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Should You Buy a New Car or Lease a Car?


Looking to upgrade your car but not sure if you should lease or buy new? Read Fifth Third Bank's breakdown of costs and the pros and cons of each option!

For most Americans, vehicles are an important part of our lives and a major expense. Considering whether to buy new, used, or lease a car warrants a deep dive into the costs and the pros and cons of each option. Sure, picking the make and model requires some thought and research, but your financial picture is an essential factor—a big purchase like this can affect your finances for the next several years.

Pros and Cons of Buying a New Car

Buying a new car is generally the most expensive option, so it’s important to weigh the factors. The top drawback is the dramatic drop in value the minute that a new car crosses the dealership’s curb. Think of it this way: it’s most likely to be the most expensive minute of your life.

The moment you hit the street, the car’s value drops, or depreciates, by 20%. So if you bought the car for $37,000, its value instantly drops by $7,400. It’s worth $29,600 by the time you get home, and you’ll take the hit on this when you sell or trade in your car.

New cars are equipped with the latest technology for safety, fuel efficiency and emissions, but these advantages may not be worth the expense. The warranty is included in the price, but new cars rarely need major repairs in the first few years anyway. Insurance also costs more for vehicles fresh off the dealership lot.

When it comes to financing, auto-loan interest rates are usually lower for new cars. Rates vary, however, and it’s best to shop around for the best financing and get pre-approved for a loan first, then see if a dealership can beat it. Beware that you might only find high-interest rates if the loan-to-value ratio (the total dollar value of your loan divided by the actual cash value of the car) is too high.

New Cars vs. Used Cars

Unlike buying new, a used car doesn't sell at the top price and suffer instant, steep depreciation. Instead, the first owner bore that burden, and you can expect to save about 30% on the price, plus a slower depreciation rate. A lower price tag means less to pay in taxes and insurance is less expensive, too.

Auto loans for used cars carry higher interest rates than new cars, but the lower purchase price compensates for that. You’ll save on the total amount of interest you pay in the long run.

Some people may harbor an aversion to used cars because they have a past. However, this is much more transparent these days—online resources let you easily check a vehicle’s history. It’s relatively simple to look up a car’s record of maintenance and repairs, its previous owners, and if it was ever in an accident. Once you’ve made it to a point when you’re ready to buy a particular vehicle, you should pay an unbiased mechanic to inspect it.

A great way to resolve any prejudice you may have regarding used cars is to shop for a certified pre-owned car—a used car that has been thoroughly inspected, refurbished and certified by a manufacturer or a dealer. These are usually late-model vehicles that come with special financing, an extended warranty, and other perks such as a free vehicle history report and roadside assistance. In this category, they usually cost more than other used cars, but it may be worth it.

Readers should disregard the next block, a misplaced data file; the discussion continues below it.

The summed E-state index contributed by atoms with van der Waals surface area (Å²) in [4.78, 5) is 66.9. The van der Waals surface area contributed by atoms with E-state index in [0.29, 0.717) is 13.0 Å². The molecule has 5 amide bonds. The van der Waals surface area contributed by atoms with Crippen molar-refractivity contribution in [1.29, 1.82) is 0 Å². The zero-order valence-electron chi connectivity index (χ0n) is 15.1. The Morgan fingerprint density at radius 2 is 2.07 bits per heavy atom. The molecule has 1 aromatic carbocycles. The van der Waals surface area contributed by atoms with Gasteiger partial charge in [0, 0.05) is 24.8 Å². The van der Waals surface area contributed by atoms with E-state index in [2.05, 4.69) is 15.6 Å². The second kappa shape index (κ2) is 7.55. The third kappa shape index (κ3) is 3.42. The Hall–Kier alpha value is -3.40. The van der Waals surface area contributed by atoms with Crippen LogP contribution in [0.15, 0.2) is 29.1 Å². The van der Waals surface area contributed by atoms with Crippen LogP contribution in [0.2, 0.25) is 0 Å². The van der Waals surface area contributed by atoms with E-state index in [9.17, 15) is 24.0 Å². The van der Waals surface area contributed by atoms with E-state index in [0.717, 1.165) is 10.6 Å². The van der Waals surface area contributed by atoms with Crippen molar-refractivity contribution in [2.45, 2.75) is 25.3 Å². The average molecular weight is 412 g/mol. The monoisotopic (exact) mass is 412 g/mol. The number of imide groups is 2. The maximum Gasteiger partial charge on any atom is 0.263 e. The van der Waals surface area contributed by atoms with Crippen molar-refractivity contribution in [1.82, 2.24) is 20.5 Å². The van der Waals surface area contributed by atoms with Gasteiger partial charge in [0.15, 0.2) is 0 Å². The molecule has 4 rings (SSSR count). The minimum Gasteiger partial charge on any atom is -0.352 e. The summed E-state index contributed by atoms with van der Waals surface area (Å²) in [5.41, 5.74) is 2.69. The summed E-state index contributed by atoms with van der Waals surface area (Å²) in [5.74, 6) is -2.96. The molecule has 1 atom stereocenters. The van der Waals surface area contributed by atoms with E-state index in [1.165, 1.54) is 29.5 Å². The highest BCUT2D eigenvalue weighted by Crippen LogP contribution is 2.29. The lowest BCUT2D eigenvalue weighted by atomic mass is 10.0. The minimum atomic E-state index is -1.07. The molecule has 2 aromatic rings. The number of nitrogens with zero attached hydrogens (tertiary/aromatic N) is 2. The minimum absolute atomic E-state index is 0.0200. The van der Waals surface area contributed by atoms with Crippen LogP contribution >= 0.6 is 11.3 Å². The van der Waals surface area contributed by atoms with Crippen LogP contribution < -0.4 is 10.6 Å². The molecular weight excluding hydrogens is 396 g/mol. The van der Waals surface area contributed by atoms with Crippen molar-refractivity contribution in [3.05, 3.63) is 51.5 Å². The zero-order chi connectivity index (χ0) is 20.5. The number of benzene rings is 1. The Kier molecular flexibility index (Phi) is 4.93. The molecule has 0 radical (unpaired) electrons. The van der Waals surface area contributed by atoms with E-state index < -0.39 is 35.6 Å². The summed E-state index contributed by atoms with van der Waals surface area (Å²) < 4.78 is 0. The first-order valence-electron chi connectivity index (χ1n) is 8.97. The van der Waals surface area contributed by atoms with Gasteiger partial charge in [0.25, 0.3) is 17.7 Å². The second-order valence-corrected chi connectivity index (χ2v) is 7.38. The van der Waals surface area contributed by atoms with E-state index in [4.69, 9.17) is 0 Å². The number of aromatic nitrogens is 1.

In general, today’s used cars are a better value than in the past because cars are built to require less maintenance and last longer. Some models run reliably for more than 100,000 miles without major repairs. The savings you reap with a used car could allow you to upgrade to a more luxurious car than you thought you calculated you could afford.

Leasing vs. Buying a Car

If you must have a new car, leasing usually lets you do it with a lower monthly payment compared with buying one. Instead of paying for the car, you pay the amount of the car’s depreciation during the term of the lease (usually two or three years), along with interest and fees. You can keep getting a new car every few years at that lower monthly payment rate with a perpetual warranty.

Some drawbacks to consider, however, include that you have no equity in the car, so you could never sell it to put cash toward buying another vehicle. You don’t own the car, but you will always have that monthly car payment. You’ll likely need to pay gap insurance, which will cover the amount you owe on the lease in case of car theft or an accident which results in a total loss of the car’s value.

If you have bad credit, plan to drive long distances, love to customize your car, get it fixed wherever you like and care for it casually, leasing likely isn’t for you. To lease, you typically must have a good credit score, obey mileage limits, refrain from making alterations, have it serviced at predetermined shops and return it in excellent condition.

Deciding whether to lease or buy requires considering your short- and long-term needs and preferences. Buying a car is more expensive in the short term—you pay interest and sales tax on the total cost of the car. But it has long-term benefits—after you pay off the loan, you have no more monthly payments and you can sell or trade it in.

Conversely, leasing tends to be less expensive in the short term, but typically more expensive in the long term. Using a lease vs. buy calculator can help sort out what’s right for you.

Whether you buy a new car, a used car or lease a car depends on your financial needs as well as what you need from your vehicle. Weighing all of these factors is important in finding the option that will keep you feeling satisfied, mile for mile.

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